Officials support prayer decision

ELKINS – Local officials expressed support for the U.S. Supreme Court’s 5-4 vote Monday allowing city councils and other public boards to begin their meetings with prayers.

The Court rejected the idea that prayer at a government meeting violates the Constitution, even if the prayers stress Christianity.

“As mayor of the fine city of Elkins, we are thankful for the Supreme Court confirming our constitutional right for town council meetings to open with prayer,” Elkins Mayor Van Broughton said Monday. “Our country’s founding fathers relied upon prayer and it is to our benefit to ask for wisdom and guidance from our God, for our city. This day and this ruling is the beginning of our nation once again being called ‘one nation under God!'”

Randolph County Commissioners Mike Taylor and Chris See said the Commission began having prayer before their meetings last year and will continue to begin each meeting with a prayer.

“I think it answers the question that we are not violating any law by doing it. We started doing it six to eight months ago and will continue to open our meetings with prayer,” said Commissioner Mike Taylor. “I have absolutely no problem with it whatsoever.”

Randolph County Commission President Chris See echoed those sentiments, adding that he was happy to see the decision reached.

“I think it is a good thing to have it. I know there is separation between church and state but we are going to continue to do the prayer,” said See. “I know they have been fighting this for a while and this is good news.

“I do support the prayer in the meeting. We changed it from a moment of silent meditation to a prayer about a year ago. It is something the commission voted to do.”

In late summer of 2013, West Virginia joined with 22 other states in an amicus curiae, or friend of the court, brief that asked the U.S. Supreme Court to overturn a Second Circuit Court of Appeals ruling that declared a New York town’s practice of opening its town council sessions with prayer was a violation of the First Amendment’s Establishment Cause.

Tucker County Commission President Mike Rosenau said he felt the Supreme Court decision was wonderful.

“We here in Tucker County are excited with the decision to allow prayer to kick off each meeting,” Rosenau said. “We always try to follow the law, and had been inviting clergy of all faiths to lead us in prayer before our meetings are called to order. Now, we can once again begin our meetings with prayer.”

“Personally, I want to thank the U.S. Supreme Court for upholding the Christian values held by West Virginians,” Rosenau said.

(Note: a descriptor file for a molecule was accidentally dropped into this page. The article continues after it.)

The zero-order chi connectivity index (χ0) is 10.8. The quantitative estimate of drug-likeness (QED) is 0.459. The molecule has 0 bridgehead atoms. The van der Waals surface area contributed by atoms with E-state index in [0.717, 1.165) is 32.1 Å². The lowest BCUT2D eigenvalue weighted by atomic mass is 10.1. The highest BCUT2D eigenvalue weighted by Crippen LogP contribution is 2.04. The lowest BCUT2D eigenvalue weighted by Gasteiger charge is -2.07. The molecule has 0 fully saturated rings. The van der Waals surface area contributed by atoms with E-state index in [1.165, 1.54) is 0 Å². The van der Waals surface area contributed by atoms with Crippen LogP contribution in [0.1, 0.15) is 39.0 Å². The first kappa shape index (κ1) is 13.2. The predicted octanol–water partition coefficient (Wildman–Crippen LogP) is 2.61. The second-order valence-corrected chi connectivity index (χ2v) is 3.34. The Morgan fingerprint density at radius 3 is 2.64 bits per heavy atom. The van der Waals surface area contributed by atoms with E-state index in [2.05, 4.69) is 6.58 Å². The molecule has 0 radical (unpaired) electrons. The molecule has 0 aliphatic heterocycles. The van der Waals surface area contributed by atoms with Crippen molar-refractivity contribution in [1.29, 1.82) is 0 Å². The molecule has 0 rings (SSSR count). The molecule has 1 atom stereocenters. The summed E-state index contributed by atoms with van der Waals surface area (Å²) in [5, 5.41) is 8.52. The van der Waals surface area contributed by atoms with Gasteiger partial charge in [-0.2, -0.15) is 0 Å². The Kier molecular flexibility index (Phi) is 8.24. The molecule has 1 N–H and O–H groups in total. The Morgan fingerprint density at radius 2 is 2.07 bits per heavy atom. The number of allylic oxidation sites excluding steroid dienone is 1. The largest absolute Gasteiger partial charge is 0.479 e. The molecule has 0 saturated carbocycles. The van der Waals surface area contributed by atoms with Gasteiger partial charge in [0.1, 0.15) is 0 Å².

Parsons Mayor Dorothy Judy also said she was delighted by the decision.

“It is a shame prayer was ever considered to be removed from meetings,” she said. “Praise the Lord we have that right back. I am glad that common sense has prevailed.”

Buckhannon Mayor Kenny Davidson said that he knew the issue was pending before the Supreme Court.

“They ruled that even Christian prayer at a council meeting is OK,” Davidson said. “I think it reinforces what we’ve been doing and the various e-mails, phone calls and comments on the street that I have been receiving. I’m sure we’ll go back to what we did: observe a moment of silence.”

Buckhannon City Council last met on May 1, when the meeting was opened with a moment of silence. Davidson said it “lets anybody do whatever they want to do.” Davidson said during the moment of silence he will personally say a prayer to guide Council in that its decisions are “approved by God.” He added that his prayers are made in the name of Jesus Christ.

“I, for one, certainly respect all faiths,” Davidson said. “I am a Christian, but that doesn’t mean that someone that serves their god in another fashion is wrong. I’m not wise enough to put God in a box that size.”

Philippi Mayor Jerry Mouser said Philippi City Council hasn’t opened meetings with prayer, to the best of his knowledge, since Rev. Bob Wilkinson was a council member.

“It wasn’t the practice, I don’t think, with the former mayor, and it hasn’t been a practice since I’ve been mayor,” Mouser said. “I don’t have any plans on starting that practice.”

Philippi City Council meetings usually open with a call to order followed by the Pledge of Allegiance.

“I don’t plan on doing it (opening with a prayer),” Mouser said. “I haven’t had any request for it, so I don’t plan on doing it. I don’t have anything against it, I’m just not going to add it to there.”

The Upshur County Commission plans to maintain its current practice of opening meetings, officials said.

“The Upshur County Commission has traditionally opened its sessions with a moment of silent meditation and prayer followed by the Pledge of Allegiance,” Commission President J.C. Raffety said. “This practice is consistent and in keeping with previous U.S. Supreme Court opinions. Speaking personally, I welcome the Supreme Court’s recent opinion.”

The Barbour County Commission usually opens meetings with the Pledge of Allegiance. Sometimes during a special occasion there will be a moment of silence, Barbour County Commission President Tim McDaniel said.

“I have no problem with it; I really don’t,” McDaniel said of Monday’s Supreme Court decision. “I have no problem with prayer. It’s fine. It’s probably a good idea to start out.”